Another installment of America’s number one Diary.
Ugh. A terrible travel day. After a long delay, my flight to DFW to connect with one to Orlando was abruptly canceled. My crafty travel agent got me on another one via SLC to Orlando on Delta. But I did not have an aisle seat and I get nutty, totally paranoid claustrophobic if I am on a long flight and not on the aisle.
Luckily for me, three incredibly kind people, Gentiles, of course, traded places with me so I could sit on the aisle and not against the bulkhead. That’s sort of the punch line of almost all of my experiences out there in middle America: your ordinary American is incredibly kind and nice. I would say especially your ordinary middle-class or upper-middle-class Midwestern, and above all, southeastern American Americans are just the most polite people on the planet.
I got to Orlando after midnight, had a driver whose fuel tank light was flashing empty, who refused to stop and buy gasoline even if I paid for it, and then got to my hotel within the gates of Disney World.
There were tired but pleasant people waiting for me. They showed me to an immense, prison-like room, slowly brought me the most tasteless room service I have ever had, and I went to sleep. I was awakened by a malfunctioning refrigerator. Luckily there was another bedroom in my suite, and I slept maybe four hours there before rising to give my speech, which I loved doing, tired or not.
After my speech, I slept for an hour, then went down the hall to film an interview with my old pal and shipmate, Chuck Colson. Chuck was a powerful corporate lawyer, then a high official in the Nixon White House. He had been a Marine (once a Marine, always a Marine) and he was legendarily tough and devoted. He got caught in Watergate and was sent to prison for seven months.
He emerged a new man, devoted not to Nixon but to spreading the gospel of Jesus Christ to prisoners. He started the Prison Fellowship, and at one time was making more than 300 visits a year to prisoners. His message was that while the world and “the system” might tell a prisoner he was dirt, to God, he was of infinite worth.
The Prison Fellowship has worked amazingly well. Recidivism rates for prisoners in his program are drastically lower than for prisoners generally.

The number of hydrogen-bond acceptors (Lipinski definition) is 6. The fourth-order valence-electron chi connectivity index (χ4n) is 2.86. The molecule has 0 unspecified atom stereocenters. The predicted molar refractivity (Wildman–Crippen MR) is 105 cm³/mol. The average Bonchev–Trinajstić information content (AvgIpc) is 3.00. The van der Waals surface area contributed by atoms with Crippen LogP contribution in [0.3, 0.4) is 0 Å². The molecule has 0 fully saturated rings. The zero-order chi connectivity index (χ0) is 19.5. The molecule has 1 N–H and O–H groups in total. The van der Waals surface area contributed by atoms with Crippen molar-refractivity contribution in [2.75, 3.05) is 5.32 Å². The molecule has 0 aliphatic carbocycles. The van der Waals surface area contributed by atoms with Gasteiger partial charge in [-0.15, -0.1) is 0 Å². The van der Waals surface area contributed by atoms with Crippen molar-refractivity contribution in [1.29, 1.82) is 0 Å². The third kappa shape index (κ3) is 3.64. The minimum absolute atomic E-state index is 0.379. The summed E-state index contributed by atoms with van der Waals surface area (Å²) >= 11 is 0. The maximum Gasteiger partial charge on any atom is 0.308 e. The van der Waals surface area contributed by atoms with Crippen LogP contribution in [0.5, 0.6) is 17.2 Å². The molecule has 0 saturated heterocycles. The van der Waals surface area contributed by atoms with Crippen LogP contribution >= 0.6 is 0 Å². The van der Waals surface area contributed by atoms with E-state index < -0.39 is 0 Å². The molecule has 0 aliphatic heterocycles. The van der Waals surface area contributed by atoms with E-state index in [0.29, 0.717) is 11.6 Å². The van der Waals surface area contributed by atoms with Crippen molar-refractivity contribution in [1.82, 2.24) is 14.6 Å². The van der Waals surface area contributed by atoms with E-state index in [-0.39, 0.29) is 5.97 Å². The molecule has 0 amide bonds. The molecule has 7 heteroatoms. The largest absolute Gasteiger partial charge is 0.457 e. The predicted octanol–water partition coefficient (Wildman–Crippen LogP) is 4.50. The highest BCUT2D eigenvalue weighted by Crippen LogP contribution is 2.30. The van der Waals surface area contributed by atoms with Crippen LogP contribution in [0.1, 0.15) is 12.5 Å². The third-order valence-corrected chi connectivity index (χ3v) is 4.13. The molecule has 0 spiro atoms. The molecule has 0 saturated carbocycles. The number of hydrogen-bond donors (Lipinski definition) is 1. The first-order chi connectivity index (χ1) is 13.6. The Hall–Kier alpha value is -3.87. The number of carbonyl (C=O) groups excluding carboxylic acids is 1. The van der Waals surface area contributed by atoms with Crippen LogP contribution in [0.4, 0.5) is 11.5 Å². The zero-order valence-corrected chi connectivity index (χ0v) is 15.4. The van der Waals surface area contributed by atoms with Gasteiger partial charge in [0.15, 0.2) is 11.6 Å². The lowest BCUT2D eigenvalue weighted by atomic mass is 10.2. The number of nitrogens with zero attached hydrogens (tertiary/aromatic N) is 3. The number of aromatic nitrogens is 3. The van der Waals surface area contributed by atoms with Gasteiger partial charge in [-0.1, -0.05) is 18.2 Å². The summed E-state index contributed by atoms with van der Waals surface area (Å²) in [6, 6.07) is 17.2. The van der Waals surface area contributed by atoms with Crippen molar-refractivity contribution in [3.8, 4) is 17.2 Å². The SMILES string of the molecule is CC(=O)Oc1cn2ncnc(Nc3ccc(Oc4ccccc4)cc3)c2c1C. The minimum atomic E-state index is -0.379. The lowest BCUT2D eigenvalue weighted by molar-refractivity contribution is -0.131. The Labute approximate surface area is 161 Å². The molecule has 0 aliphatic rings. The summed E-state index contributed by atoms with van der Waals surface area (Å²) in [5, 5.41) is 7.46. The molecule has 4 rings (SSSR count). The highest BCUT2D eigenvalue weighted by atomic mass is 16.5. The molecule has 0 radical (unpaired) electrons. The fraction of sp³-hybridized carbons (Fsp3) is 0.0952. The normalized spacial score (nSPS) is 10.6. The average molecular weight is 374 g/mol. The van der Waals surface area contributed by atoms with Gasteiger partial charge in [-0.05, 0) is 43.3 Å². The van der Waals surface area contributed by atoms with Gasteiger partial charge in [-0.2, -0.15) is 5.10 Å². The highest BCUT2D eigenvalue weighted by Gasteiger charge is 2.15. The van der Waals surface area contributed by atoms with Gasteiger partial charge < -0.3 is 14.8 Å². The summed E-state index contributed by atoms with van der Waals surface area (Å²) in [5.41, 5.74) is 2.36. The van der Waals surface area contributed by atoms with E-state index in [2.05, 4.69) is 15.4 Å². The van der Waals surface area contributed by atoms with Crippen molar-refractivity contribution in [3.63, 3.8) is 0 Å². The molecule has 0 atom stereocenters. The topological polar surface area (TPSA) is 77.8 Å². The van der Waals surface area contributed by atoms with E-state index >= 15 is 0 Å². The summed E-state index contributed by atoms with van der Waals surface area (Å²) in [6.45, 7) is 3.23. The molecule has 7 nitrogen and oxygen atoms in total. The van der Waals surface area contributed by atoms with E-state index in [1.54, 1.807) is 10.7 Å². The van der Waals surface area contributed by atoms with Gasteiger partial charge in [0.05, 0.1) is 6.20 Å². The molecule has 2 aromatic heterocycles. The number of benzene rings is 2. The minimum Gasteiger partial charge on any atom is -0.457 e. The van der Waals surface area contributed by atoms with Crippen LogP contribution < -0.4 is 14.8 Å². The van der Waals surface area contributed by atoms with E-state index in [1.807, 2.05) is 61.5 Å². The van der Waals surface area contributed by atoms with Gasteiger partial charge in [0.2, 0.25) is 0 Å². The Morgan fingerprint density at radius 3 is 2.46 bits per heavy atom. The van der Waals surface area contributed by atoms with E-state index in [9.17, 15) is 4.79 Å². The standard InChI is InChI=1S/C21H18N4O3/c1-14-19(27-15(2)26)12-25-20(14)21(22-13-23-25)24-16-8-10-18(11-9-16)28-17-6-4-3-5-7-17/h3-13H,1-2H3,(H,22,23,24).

Anyway, Chuck and my late parents were great pals. I really only got to know him very recently. He’s doing a documentary about ethical issues connected with the meltdown of 2007-2009, and he had a crew there in Orlando to film me. It was a lot of fun except for one makeup woman who wanted to pluck a hair on my chin. I told her men don’t do that and she was scaring me. Other than that, the interview went well and I will be eager to see the results.
After that, I packed my miserable belongings and went to Orlando airport, probably the worst airport in America. It is just way too small for the number of flyers and TSA never has enough lines open. But I had a guide who helped me with my luggage so soon I was through, waiting for my flight to DCA.
I had a simply horrifyingly bad hamburger at the Wendy’s at the US Air gates. If anyone from Wendy’s reads this (I am a small stockholder), please do something about that Wendy’s. The food is so bad it’s terrifying.
Off to DCA, my favorite airport, to rendezvous with my big wifey, who is flying in from LAX. (How do you like all of these abbreviations for airports?) I slept almost all of the way. I had a stunningly beautiful young woman sitting next to me. She is a photographer and her photos of water-scapes near D.C. were miraculous. Then to my apartment at the Watergate for a haircut and a nap. Then to pick up my wife. We met and then met with our pal Russ Ferguson for dinner at Charlie Palmer’s steak house on Capitol Hill. We had a table with a fabulous view of the Capitol. Breathtaking. The food was good and the service was fabulous. Not just great. Fabulous.
Then, to bed in our hooches at the Watergate. In my hooch, I have a shower that generates considerable steam. That helps my always sore lungs. I slept like a baby.
Our capable driver and friend, Bob Noah, appeared with a car and drove us down to Virginia. We stopped at a Super Target in Manassas or somewhere near there. I smelled fried chicken and bought a few pieces at the Super Target delicatessen. They were astoundingly good. Just amazingly tasty and crisp. I offered some to Bob. He went crazy for it. You have to try that chicken. It is as good as any fried chicken I have ever had, and it was virtually free. Congratulations, Target.
Then, hurtling through the Shenandoah Valley to Lynchburg to have dinner with my pals Jerry Falwell, Jr. and his beautiful wife, Becki. I love this part of Virginia. The trees are starting to bloom and the sky is a light blue and I can sleep while Bob drives.
The Falwells were fun, as always. They introduced me to a group of young people who were running for city council in Lynchburg. One of these young people was head of a pro-Israel student group that had just gotten recognition from Benjamin Netanyahu at the American-Israel Public Affairs Committee meetings a couple of weeks ago. I thanked them profusely.